There is space to take on another site, but it all depends on whether there’s a family member willing to take the reins. 

Keeping staff happy

People who work for Chambers tend to stick around. Most of the service technicians have been with the Tamworth business since it opened five years ago.

The Ford site has had the same sales team for five years with some putting in more than 10 years’ service.

Sam puts the low staff turnover down to a flexible way of working and a higher starting wage.

She said: “If a customer comes in at the Ford site and wants a used car or a new car there are no hard and fast rules on who has to deal with that customer.

"It’s a very flexible way of working.”

When people do leave, they tend to come back. Of six sales executives at Tamworth, four are on their second term after leaving.

Janice said: “They had gone to non-family run businesses and they no longer had as much of
a voice.

“My door is always open and anyone can come in and ask me anything or suggest anything.”

Sales executives are paid a bonus when they hit volume targets. If they do it for three months in a row, there’s an extra bonus and an even bigger bonus follows six months in a row.

But Janice believes it’s not just the money that keeps the staff, the business is also flexible with its holiday scheme.

“We’re not an easy touch, but we actively encourage short-term sabbaticals (typically a month) as long as we have six months’ notice.”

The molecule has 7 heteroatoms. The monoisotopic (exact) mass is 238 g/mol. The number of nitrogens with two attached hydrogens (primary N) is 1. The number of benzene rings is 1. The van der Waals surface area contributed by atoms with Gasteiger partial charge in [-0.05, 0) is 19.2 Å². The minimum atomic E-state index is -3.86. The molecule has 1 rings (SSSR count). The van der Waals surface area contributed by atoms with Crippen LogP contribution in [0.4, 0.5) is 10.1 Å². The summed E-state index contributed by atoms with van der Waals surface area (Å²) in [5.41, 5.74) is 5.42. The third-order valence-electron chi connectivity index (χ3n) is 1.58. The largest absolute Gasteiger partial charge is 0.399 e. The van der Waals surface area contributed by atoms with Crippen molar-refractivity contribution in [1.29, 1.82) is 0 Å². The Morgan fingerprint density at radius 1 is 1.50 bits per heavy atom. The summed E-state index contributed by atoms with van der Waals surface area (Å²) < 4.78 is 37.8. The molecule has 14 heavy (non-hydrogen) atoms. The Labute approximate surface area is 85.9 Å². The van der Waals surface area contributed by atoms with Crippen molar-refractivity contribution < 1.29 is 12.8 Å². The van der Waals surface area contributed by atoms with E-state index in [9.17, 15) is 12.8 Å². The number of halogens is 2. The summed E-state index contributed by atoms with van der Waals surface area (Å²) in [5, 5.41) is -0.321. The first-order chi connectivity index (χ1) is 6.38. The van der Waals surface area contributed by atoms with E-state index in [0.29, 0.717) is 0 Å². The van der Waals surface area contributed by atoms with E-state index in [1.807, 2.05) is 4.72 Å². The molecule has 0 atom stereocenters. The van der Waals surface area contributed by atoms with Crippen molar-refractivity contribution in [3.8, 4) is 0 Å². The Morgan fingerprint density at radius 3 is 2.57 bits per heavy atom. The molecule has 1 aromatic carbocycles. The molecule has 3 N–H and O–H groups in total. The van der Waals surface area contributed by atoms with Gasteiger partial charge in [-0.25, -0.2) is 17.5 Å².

Used cars

Chambers had a record-breaking year for new and used car sales last year. Investment in building the Mazda development was ongoing and no redundancies were made to help battle the recession.

Service retail hours were also up.

Janice said: “We were very focused and we’ve an excellent used car buyer which really helped set us apart.

“In a situation like the recession you’ve just got to remain upbeat and take every opportunity.

“Profits were really helped with used cars. You could buy a car and it would be worth more the next month.”

Janice said: “As the prices started to harden in Black Book we went back to working to a very strict 90-day policy for used stock turnover. We hadn’t been as strict before last year, but we really did prepare for the worst last year and it never really happened.”

Online auctions have really worked for Chambers, allowing employees to stay on-site while buying in quality stock.